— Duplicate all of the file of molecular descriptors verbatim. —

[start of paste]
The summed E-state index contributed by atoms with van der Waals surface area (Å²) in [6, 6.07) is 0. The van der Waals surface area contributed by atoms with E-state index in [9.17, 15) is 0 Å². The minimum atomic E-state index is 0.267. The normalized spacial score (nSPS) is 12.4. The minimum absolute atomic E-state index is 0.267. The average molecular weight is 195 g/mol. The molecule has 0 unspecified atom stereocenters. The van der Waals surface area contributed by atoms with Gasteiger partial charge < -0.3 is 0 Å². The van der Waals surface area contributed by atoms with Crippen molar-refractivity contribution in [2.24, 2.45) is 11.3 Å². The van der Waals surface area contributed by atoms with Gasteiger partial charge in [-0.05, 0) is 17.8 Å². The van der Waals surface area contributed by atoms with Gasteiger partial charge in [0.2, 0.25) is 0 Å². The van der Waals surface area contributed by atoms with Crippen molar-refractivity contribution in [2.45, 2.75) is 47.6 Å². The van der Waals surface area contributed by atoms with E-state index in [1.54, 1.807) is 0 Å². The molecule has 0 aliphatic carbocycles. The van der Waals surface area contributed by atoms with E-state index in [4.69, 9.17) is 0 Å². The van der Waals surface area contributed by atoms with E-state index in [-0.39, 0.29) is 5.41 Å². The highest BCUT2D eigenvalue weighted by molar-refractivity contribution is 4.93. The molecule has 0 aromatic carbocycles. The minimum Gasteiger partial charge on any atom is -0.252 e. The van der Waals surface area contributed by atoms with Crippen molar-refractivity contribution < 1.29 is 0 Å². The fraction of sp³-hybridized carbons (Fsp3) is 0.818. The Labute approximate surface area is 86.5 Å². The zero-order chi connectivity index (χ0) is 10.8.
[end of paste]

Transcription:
The summed E-state index contributed by atoms with van der Waals surface area (Å²) in [6, 6.07) is 0. The van der Waals surface area contributed by atoms with E-state index in [9.17, 15) is 0 Å². The minimum atomic E-state index is 0.267. The normalized spacial score (nSPS) is 12.4. The minimum absolute atomic E-state index is 0.267. The average molecular weight is 195 g/mol. The molecule has 0 unspecified atom stereocenters. The van der Waals surface area contributed by atoms with Gasteiger partial charge < -0.3 is 0 Å². The van der Waals surface area contributed by atoms with Crippen molar-refractivity contribution in [2.24, 2.45) is 11.3 Å². The van der Waals surface area contributed by atoms with Gasteiger partial charge in [-0.05, 0) is 17.8 Å². The van der Waals surface area contributed by atoms with Gasteiger partial charge in [0.2, 0.25) is 0 Å². The van der Waals surface area contributed by atoms with Crippen molar-refractivity contribution in [2.45, 2.75) is 47.6 Å². The van der Waals surface area contributed by atoms with E-state index in [1.54, 1.807) is 0 Å². The molecule has 0 aliphatic carbocycles. The van der Waals surface area contributed by atoms with E-state index in [4.69, 9.17) is 0 Å². The van der Waals surface area contributed by atoms with E-state index in [-0.39, 0.29) is 5.41 Å². The highest BCUT2D eigenvalue weighted by molar-refractivity contribution is 4.93. The molecule has 0 aromatic carbocycles. The minimum Gasteiger partial charge on any atom is -0.252 e. The van der Waals surface area contributed by atoms with Crippen molar-refractivity contribution < 1.29 is 0 Å². The fraction of sp³-hybridized carbons (Fsp3) is 0.818. The Labute approximate surface area is 86.5 Å². The zero-order chi connectivity index (χ0) is 10.8.